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- I’m sorry. It was me. I just didn’t know.
I think I became aware of my tummy pooch when I was about 5 years old.
It has been the one body part I have hated and fixated upon my entire life. I remember being a teenager and thinking, I can’t wait until I get pregnant and I have an excuse to have a big stomach.
I wasn’t really fat, but I’ve never been a girl that could wear a bikini. (Unless you count those Under-Roos I got when I was 5 that I thought were a bikini.) In my whole recollection, my stomach has never been flat, despite how much I might have dieted and done crunches and core exercises. I always fantasized about just cutting off that piece of flab that bothered me so.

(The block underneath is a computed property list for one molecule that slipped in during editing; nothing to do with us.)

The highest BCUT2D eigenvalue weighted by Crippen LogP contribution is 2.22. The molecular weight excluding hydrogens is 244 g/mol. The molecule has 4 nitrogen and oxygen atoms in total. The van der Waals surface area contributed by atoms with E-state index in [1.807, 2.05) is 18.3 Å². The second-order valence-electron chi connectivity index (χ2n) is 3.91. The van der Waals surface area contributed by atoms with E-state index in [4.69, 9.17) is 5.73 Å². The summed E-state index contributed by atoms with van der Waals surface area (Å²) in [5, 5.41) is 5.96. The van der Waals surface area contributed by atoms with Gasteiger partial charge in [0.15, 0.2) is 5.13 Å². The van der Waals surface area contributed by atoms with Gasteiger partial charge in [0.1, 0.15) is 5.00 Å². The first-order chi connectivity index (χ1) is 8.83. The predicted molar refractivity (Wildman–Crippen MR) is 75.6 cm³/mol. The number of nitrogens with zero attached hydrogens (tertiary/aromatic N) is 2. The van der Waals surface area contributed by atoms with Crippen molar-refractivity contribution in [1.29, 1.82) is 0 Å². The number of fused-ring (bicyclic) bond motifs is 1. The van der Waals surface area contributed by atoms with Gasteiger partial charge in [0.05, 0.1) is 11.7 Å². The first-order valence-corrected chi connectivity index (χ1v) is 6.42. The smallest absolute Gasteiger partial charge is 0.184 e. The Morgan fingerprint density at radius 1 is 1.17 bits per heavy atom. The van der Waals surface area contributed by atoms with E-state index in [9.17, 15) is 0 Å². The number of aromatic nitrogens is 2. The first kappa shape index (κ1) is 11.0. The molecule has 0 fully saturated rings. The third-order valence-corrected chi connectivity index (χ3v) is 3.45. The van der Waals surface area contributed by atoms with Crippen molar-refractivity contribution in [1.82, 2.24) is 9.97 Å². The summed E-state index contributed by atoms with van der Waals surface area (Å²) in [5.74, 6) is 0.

Then I got pregnant. Three times. All three were delivered by C-section. And you know what happened? That pooch that I hated became stretched out and then started to sag over my C-section scar. Of course, it was decorated with a myriad of stretch marks as well.
I lost all of my baby weight, but every time I looked in the mirror naked, I couldn’t help but fixate on my sagging, scarred belly. I hated it even more.
While I was pregnant with my first, one of my cousins got a tummy tuck. I guess before she did that, I never seriously considered a tummy tuck. But she was one of my closest friends, a wonderful mother, and someone I would have never considered “plastic” or fake. Instead, I looked at her as an example, and began telling my husband that when we were done with kids, I was going to do the same.